“The Pro Bowl was so bad I ________”

On Sunday, the NFC All-Stars defeated the AFC All-Stars 55-41 in one of the most boring games in football history known as the Pro Bowl. The score may have been high, but the interest most certainly was not.

Most viewers had given up at halftime, when the NFC was up 42-7 in a game no one wanted to make tackles.

This shellacking prompted a Twitter contest to see who could come up with the best line to finish this sentence:

“The Pro Bowl was so bad, I ______”. It was started by sports reporter Darren Rovell and among the thousands of responses here are a few that truly sum up the lack of excitement of the game:

“The Pro Bowl was so bad, I turned on The Real Housewives of Atlanta to see someone get tackled.”

“The Pro Bowl was so bad, I offered to lower my salary to $1 if they would end it.”

“The Pro Bowl was so bad, people were hoping for a lockout just for the rest of this game.”

The AFC All-Stars might have come back in the second half, but it didn’t really matter. The damage was already done and the fans had spoken.

The only time the stadium attendants, and seemingly the players, got energized was when a young kid ran onto the field during a break in action. The crowd noise amplified, the players were literally rolling on the ground laughing, and the viewers at home were left with wonderment as the cameras chose to focus on the reactions to this act, rather than the act itself.

It was at this point that I realized that the NFL Pro Bowl is a complete joke. The honor of making the roster is great, but the game itself is totally unnecessary. Forget the week long vacation in Hawaii, the corny sideline reporting and the cheesy flowered shirts that made some of the commentators look more like beach bums checking out of life. Just give the players the title of a “Pro Bowler” and move on because the football matchup is not worth watching.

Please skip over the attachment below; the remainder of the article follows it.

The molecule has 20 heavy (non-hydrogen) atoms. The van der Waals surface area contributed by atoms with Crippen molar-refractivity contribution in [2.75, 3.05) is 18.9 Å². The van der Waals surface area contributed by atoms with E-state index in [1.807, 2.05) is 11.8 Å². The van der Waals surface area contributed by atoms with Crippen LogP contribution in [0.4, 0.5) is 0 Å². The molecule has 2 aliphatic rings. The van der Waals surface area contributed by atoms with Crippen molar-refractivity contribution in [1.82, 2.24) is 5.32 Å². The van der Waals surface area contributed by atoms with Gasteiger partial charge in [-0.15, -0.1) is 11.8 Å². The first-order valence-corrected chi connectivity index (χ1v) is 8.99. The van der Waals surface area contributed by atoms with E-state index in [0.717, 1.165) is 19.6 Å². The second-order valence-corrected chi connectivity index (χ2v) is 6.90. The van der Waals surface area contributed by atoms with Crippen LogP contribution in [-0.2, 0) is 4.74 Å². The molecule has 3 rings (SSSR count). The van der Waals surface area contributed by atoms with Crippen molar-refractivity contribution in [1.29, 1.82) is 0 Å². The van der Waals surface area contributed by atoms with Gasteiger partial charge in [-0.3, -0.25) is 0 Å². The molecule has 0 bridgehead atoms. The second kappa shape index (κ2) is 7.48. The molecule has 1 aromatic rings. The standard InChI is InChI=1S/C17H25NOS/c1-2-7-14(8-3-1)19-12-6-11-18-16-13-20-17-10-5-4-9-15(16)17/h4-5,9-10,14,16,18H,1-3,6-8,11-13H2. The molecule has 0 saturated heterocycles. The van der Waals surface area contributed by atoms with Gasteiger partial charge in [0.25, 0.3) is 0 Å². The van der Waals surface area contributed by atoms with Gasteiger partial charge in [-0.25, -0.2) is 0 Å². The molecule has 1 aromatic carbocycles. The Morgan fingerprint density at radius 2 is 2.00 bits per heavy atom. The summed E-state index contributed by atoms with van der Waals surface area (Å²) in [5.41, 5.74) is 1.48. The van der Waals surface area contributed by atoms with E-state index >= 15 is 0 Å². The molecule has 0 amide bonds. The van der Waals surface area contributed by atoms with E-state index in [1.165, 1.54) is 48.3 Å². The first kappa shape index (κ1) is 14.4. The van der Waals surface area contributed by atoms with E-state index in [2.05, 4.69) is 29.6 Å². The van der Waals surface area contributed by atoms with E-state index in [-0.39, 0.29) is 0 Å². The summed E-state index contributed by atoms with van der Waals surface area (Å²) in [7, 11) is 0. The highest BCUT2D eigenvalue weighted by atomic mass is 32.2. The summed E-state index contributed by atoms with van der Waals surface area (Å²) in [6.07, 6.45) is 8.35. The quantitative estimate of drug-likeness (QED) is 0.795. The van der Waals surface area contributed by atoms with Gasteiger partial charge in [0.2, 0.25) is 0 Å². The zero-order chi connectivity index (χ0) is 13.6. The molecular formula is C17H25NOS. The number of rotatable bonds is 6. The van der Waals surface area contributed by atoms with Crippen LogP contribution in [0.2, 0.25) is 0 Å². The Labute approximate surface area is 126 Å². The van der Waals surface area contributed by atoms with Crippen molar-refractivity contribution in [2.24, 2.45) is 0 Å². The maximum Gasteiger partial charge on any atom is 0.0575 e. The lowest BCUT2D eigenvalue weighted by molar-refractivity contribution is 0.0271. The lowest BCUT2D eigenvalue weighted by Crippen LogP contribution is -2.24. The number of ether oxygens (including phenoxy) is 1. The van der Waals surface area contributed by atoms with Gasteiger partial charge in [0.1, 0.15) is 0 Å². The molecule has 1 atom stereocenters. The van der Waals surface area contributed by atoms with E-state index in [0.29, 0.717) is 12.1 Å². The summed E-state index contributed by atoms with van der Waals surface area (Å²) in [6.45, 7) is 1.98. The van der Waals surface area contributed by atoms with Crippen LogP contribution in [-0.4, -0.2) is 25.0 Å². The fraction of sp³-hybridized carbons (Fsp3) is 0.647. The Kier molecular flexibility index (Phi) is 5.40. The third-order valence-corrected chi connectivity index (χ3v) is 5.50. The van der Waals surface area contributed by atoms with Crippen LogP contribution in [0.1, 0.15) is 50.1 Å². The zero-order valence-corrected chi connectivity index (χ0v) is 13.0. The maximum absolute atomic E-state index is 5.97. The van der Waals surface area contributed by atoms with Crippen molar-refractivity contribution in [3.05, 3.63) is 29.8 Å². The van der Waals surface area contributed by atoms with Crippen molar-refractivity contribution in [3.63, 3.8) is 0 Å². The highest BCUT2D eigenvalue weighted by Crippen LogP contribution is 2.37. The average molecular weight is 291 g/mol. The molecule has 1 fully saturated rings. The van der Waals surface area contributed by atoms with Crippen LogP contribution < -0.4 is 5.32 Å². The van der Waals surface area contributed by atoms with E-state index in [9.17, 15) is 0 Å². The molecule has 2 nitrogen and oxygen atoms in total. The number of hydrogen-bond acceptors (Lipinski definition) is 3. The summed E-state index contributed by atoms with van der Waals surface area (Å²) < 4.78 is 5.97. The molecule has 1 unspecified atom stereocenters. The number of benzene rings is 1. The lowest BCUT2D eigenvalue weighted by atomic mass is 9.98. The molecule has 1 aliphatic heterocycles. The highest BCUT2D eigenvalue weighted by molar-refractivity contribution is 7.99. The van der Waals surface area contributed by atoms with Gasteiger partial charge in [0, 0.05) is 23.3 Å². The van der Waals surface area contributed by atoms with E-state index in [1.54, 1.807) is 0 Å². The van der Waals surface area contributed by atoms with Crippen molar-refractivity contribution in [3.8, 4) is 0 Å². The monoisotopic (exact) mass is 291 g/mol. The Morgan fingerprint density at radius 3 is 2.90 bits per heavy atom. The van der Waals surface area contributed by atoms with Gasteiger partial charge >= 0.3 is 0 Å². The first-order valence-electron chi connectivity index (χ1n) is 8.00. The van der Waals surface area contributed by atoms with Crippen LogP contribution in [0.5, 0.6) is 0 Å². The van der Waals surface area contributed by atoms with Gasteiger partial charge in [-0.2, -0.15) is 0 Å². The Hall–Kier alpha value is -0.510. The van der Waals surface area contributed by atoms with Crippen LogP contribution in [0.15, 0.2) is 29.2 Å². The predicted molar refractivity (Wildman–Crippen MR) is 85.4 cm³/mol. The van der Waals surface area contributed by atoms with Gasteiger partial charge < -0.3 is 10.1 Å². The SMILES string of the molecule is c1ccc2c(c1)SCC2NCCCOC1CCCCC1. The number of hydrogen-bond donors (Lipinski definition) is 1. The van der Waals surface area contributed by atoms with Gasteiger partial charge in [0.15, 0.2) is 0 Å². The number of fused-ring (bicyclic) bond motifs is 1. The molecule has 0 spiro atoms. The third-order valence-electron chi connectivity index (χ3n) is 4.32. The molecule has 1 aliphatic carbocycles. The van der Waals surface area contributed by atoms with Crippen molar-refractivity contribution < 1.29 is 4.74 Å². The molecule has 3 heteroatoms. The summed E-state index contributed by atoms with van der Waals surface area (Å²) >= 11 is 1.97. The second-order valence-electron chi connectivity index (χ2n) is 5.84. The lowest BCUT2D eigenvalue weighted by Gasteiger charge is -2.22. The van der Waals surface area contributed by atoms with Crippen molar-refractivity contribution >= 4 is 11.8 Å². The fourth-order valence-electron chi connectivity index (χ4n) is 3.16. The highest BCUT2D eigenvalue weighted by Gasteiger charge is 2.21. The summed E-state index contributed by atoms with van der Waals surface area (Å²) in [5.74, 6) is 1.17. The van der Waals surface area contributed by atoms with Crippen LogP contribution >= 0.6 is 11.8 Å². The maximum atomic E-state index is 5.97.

The game is sloppy because it’s impossible to have everyone operating under one system in a week’s time when each NFL team has a unique set of plays. The timing is off because the play-calling is different, the routes have changed and the players have changed.

Just imagine the difference between a pass by Drew Brees and Michael Vick or between a route run by Dwayne Bowe and then Wes Welker the very next play. They might be professional athletes, but that doesn’t make them impervious to change.

For instance, the AFC squad had a stretch of five plays that featured three turnovers. They finished the game with six total turnovers, five of which were interceptions. Now you tell me if that sounds like a fun game to watch.

The problem with the Pro Bowl is that the only motivation is money. According to Adam Schefter, “Each player on the winning Pro Bowl team receives $45,000, while each player on the losing team earns $22,500.” Now that may seem like a lot of money, but in pro football terms, that’s pocket change. To put it into perspective, James Harrison would need to win the Pro Bowl twice and get a $10,000 bonus just to pay off his fines from this year.

So the motivation surrounding this game is minimal at best. The players care, to a certain degree, but that’s just because they’re competitive at heart. What they really care about is their health and making sure that the training staff never has to come on the field. With the hard hits and explosiveness removed, due to the fear of an injury, the Pro Bowl becomes a glorified flag football game. Sure, it’s cool to see Matt Ryan complete a pass to Larry Fitzgerald, but if the secondary is operating at half-speed, who really cares? The answer is simple: no one does, not even the players.

So until the time comes when the game actually means something, it will never be worth watching. Maybe Roger Goodell should take some cues from Bud Selig when it comes to this matter. The MLB All-Star game might be lopsided, but at least it matters.

Used with permission of the author.

Los Angeles Based Logan Rhoades is the Associate Editor of the website JocksBehindBars.com. With an extensive knowledge of ESPN topics and celebrity gossip, he is known for mixing sports and pop culture. Check out his “Skip to My Logan” blog and Follow him on Twitter @loganrhoades.

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